As most of you are aware, the literal definition of “bonk” is the point when glycogen reserves in the liver and muscles become depleted, totally derailing an athlete mid-event. So, you can see where fasting and endurance sports might potentially be at odds. The body’s search for fuel reserves inside the body is to keep us alive and functioning until we find more food, not, say, for running a race.

That said, step one is to prepare. Let’s take a look at things athletes can do to prepare for a fast in the days and hours beforehand. First, it’s always important to hydrate, but it’s very, very important to hydrate pre-fast, with water, of course, but also, just before the fast begins is a great time to hydrate with an electrolyte-replacement sports drink (Be mindful of the sugar hidden in some sports drinks, though). Placing our bodies in top-form before a fast will only help us both through the fast, and after. Planning far ahead is a good move, too. Say, ten or so days ahead, and work to get your blood sugars regulated and not spiking in either direction by eating quality, low glycemic index whole foods of complex carbohydrates and proteins while paying attention to eating at regular and slightly shorter intervals to keep blood sugar levels on an even keel. Coach Adam from Racing With Purpose adds an excellent point, too, that:

“…nutritional addictions take between four and 10 days to overcome from an irritability and blood sugar/insulin standpoint, and the two Jewish holidays are so conveniently spaced to fit this. …as endurance athletes one of our main objectives is to regulate our blood sugar and insulin response to optimize the use of fuel and avoid both spikes and crashes of energy levels…  If you withdraw off of these [foods and habits that de-regulate blood sugar levels], your cravings are eliminated and your blood sugar is moderated before you begin your fast, life gets a whole lot easier on Yom Kippur and for a lot longer afterwards. Consider this your pre-fast taper.”

During the fast, taking an easy walk mid-day isn’t an awful ideal, either, to slightly raise insulin levels. No hoofing it, of course, but a gentle stroll and stretch can boost the system significantly. Keyword, though, is gentle. And, gently tweak your workout schedule if need be as well, not only to avoid exercise during the fast period, but first before or after as well.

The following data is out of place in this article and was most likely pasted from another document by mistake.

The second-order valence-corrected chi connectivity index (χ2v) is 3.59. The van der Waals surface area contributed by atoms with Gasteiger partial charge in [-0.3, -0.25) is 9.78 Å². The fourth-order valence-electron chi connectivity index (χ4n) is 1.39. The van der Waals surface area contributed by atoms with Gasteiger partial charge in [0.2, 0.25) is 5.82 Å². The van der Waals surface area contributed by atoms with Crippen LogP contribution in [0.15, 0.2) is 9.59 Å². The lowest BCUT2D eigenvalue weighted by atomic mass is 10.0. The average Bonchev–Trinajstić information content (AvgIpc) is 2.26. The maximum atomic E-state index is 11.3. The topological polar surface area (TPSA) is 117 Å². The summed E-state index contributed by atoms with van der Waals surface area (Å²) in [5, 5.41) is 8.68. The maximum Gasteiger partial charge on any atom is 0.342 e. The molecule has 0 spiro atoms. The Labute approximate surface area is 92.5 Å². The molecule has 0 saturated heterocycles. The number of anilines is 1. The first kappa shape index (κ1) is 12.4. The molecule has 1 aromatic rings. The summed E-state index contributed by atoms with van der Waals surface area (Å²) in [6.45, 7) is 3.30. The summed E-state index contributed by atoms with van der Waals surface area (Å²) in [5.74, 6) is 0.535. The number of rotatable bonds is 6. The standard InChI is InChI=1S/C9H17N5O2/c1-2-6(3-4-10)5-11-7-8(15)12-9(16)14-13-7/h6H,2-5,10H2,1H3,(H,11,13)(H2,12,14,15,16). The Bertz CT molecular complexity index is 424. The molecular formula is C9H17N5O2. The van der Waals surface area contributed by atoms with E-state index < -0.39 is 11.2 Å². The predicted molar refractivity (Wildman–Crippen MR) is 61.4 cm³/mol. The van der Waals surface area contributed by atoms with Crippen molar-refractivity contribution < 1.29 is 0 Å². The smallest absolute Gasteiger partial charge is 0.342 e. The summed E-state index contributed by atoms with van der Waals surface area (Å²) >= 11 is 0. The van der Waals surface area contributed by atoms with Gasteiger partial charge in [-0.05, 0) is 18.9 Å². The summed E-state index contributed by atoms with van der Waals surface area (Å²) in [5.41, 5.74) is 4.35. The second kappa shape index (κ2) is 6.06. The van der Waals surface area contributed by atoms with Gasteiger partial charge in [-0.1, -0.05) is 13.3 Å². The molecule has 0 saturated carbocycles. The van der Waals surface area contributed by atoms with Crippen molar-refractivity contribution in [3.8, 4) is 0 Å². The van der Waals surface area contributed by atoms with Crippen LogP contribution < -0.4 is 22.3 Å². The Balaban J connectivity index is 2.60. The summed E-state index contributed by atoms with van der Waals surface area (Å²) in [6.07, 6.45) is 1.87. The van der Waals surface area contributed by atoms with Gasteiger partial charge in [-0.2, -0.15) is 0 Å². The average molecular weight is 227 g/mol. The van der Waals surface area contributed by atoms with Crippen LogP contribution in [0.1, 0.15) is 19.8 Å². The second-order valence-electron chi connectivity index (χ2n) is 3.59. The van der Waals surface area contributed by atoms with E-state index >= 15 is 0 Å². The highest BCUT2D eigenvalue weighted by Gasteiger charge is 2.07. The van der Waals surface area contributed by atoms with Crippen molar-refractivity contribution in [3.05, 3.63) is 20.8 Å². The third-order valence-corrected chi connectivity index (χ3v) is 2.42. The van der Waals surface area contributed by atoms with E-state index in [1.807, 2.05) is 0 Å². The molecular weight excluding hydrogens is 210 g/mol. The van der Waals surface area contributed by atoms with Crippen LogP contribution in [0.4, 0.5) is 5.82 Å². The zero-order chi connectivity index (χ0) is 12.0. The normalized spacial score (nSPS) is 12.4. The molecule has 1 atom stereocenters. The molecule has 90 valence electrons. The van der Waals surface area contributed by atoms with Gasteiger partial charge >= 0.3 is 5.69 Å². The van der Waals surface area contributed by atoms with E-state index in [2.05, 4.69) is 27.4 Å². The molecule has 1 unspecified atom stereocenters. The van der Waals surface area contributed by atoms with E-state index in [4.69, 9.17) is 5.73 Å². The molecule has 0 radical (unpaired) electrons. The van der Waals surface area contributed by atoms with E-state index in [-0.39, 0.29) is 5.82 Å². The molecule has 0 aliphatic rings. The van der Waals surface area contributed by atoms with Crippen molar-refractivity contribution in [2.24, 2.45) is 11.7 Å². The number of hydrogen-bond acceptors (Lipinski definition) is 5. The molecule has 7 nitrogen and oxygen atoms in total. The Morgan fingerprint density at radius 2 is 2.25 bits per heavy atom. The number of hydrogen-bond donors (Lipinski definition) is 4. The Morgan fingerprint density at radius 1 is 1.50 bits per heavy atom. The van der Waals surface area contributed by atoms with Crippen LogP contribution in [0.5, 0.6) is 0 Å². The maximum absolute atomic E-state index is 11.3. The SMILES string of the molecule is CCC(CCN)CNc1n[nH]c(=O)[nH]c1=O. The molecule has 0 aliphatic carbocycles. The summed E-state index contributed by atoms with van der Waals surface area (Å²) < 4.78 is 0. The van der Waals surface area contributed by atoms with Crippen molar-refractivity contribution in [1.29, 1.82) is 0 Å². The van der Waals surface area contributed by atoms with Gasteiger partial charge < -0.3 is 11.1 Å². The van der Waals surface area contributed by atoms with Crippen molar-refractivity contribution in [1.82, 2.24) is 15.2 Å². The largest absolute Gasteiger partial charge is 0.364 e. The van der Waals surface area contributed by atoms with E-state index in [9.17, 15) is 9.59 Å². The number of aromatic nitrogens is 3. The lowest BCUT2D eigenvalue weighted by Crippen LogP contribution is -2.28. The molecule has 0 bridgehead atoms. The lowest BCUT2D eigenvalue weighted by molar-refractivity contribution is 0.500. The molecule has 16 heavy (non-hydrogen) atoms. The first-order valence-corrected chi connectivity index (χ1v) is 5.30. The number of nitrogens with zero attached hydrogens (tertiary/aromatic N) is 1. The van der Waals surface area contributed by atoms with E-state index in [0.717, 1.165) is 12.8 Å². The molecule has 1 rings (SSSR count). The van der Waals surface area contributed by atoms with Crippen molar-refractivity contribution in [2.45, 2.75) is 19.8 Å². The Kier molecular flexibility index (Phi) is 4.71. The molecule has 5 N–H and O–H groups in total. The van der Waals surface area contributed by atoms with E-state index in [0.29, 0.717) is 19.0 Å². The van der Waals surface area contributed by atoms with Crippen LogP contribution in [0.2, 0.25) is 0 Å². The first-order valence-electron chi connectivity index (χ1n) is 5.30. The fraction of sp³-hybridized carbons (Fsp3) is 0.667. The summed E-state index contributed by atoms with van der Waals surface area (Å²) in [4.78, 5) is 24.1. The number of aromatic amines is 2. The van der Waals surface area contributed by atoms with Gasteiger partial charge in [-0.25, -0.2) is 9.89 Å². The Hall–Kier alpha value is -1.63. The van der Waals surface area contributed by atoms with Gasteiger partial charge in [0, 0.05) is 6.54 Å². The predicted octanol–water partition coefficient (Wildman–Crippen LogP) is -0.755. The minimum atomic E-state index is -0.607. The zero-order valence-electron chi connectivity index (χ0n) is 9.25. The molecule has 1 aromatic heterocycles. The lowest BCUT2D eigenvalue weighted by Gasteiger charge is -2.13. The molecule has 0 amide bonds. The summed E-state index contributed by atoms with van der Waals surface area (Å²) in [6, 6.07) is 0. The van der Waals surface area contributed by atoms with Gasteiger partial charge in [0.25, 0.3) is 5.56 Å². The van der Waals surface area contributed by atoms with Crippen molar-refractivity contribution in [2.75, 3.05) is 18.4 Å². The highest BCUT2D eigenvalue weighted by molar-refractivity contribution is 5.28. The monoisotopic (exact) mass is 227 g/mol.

Then, after the fasting period, it’s important to consider the best ways an athlete can help his/her body return to training, both nutritionally (ie, what type of nutrition is most important and urgent at the end of a fast?) and physically  (what body processes are the most compromised during a fast? In what ways should an athlete coming off a fast try to be the most productive? In which ways should s/he give it a little time?).

The first order of business at the end of a fast is, of course, eating. It is super-important though, to not over-eat when breaking-fast, with the ideal scenario being a small meal to break the fast, followed by a healthy snack before going to bed. And, what you eat is important, too. van Sunder says of fasting, “The important thing for athletes is to drink and eat a healthy meal before hand and do the same afterward….eat a healthy meal that is easy to digest. Protein is harder to digest than carbohydrates.”

Iin my experience, eating a very healthy, low-glycemic carbohydrate with a lean protein first upon ending a fast is the best way for me to ease out of fasting, as a straight high-glycemic carb tends to make my body react with a burst of insulin and a sudden jittery, high. And, that’s not what I’m going for at all. Even-keeled is the name of the game to fight off this potential bonk. And, of course, go back to hydrating immediately, too– water, of course, and also electrolyte-replacement drinks (remember, sports drinks can suffice for electrolytes, but some of them have as much sugar as a can of coke, so watch it) or juice, and I like to add a banana, or at least part of a banana, a short time after breaking fast to get my potassium levels back up to par, while continuing to hydrate throughout the night. Then, as mentioned above, add a small, healthy snack shortly before going to bed, keeping the blood sugar as leveled out as possible.

The following morning, eat a good-sized, healthy breakfast, and keep up the hydration. To run that day, pay close attention to how you feel. Perhaps bring along an extra gel or GU or Shot Blok, just in case a little reinforcement is needed. And do the carbohydrate + protein post-run meal after that is customary (I know we all have our post-run to-go meal.)

This sounds like a lot of information to process at once, but once you do it once, it’s an easy routine. And the ability to not miss a beat in either area of our lives is worth the extra effort. But again, this really only troubleshoots a one-day fast period; I would love to hear comments, experiences or insights from folks who observe longer fasting periods.

Bonkless Lovefest

You know what I really like? Raising money for a great cause while training for an event. In fact, I feel like I don’t really pick my next race, but that life has a way of picking my next race for me. By that I mean, sometimes issues appear in our lives and we’re made aware of opportunities to raise money for said cause. I’m all for that. Sometimes, we just feel prompted to act on behalf of a cause without a personal event prompting us to do so. I’m all for that, too.

So, here’s what we’re going to do today, folks. Who is raising money for a running, walking, cycling or other endurance event right now? Let’s hear it. Leave a little info in the comments section below about the event, perhaps share with us why you’re participating in this event, along with a link to your fundraising page. Seriously, just shout it out. I’ll update this post with your info as you post. Sound good? Great.

I’ll even start, in case you’re shy.

In December, I’m running the St. Jude Half-Marathon on behalf of a very tiny member of my family, who is being treated there currently. I’m fundraising here.

See, that wasn’t so hard. Who else is fundraising for an endurance event?